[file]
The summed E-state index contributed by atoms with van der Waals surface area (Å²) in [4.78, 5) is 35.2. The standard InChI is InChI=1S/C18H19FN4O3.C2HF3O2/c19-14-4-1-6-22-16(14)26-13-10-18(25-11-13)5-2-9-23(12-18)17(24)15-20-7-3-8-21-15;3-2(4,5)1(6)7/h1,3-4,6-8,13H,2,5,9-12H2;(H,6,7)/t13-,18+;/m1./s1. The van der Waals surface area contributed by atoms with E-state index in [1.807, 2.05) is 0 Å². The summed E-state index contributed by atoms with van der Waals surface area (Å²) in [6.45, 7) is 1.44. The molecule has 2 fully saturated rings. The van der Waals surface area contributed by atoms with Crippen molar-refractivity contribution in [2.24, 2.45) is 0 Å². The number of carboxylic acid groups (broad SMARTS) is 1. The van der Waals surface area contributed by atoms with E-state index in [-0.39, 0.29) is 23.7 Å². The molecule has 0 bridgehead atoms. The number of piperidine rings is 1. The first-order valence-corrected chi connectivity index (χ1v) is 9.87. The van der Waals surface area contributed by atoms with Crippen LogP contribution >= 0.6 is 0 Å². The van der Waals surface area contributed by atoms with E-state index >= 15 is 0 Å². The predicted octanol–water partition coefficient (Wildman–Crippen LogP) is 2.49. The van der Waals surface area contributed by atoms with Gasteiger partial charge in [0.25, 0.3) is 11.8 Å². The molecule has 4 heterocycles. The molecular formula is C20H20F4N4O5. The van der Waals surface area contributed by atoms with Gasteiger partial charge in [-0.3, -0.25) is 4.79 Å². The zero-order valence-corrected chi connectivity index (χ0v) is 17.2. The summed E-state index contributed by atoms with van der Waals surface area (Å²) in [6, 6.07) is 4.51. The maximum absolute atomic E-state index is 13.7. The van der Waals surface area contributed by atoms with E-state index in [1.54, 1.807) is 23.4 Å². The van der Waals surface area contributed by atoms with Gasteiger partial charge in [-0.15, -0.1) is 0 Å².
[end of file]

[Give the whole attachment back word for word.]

The summed E-state index contributed by atoms with van der Waals surface area (Å²) in [4.78, 5) is 35.2. The standard InChI is InChI=1S/C18H19FN4O3.C2HF3O2/c19-14-4-1-6-22-16(14)26-13-10-18(25-11-13)5-2-9-23(12-18)17(24)15-20-7-3-8-21-15;3-2(4,5)1(6)7/h1,3-4,6-8,13H,2,5,9-12H2;(H,6,7)/t13-,18+;/m1./s1. The van der Waals surface area contributed by atoms with E-state index in [1.807, 2.05) is 0 Å². The summed E-state index contributed by atoms with van der Waals surface area (Å²) in [6.45, 7) is 1.44. The molecule has 2 fully saturated rings. The van der Waals surface area contributed by atoms with Crippen molar-refractivity contribution in [2.24, 2.45) is 0 Å². The number of carboxylic acid groups (broad SMARTS) is 1. The van der Waals surface area contributed by atoms with E-state index in [-0.39, 0.29) is 23.7 Å². The molecule has 0 bridgehead atoms. The number of piperidine rings is 1. The first-order valence-corrected chi connectivity index (χ1v) is 9.87. The van der Waals surface area contributed by atoms with Crippen LogP contribution >= 0.6 is 0 Å². The van der Waals surface area contributed by atoms with E-state index >= 15 is 0 Å². The predicted octanol–water partition coefficient (Wildman–Crippen LogP) is 2.49. The van der Waals surface area contributed by atoms with Gasteiger partial charge in [0.25, 0.3) is 11.8 Å². The molecule has 4 heterocycles. The molecular formula is C20H20F4N4O5. The van der Waals surface area contributed by atoms with Gasteiger partial charge in [-0.3, -0.25) is 4.79 Å². The zero-order valence-corrected chi connectivity index (χ0v) is 17.2. The summed E-state index contributed by atoms with van der Waals surface area (Å²) in [6, 6.07) is 4.51. The maximum absolute atomic E-state index is 13.7. The van der Waals surface area contributed by atoms with E-state index in [1.54, 1.807) is 23.4 Å². The van der Waals surface area contributed by atoms with Gasteiger partial charge in [-0.15, -0.1) is 0 Å².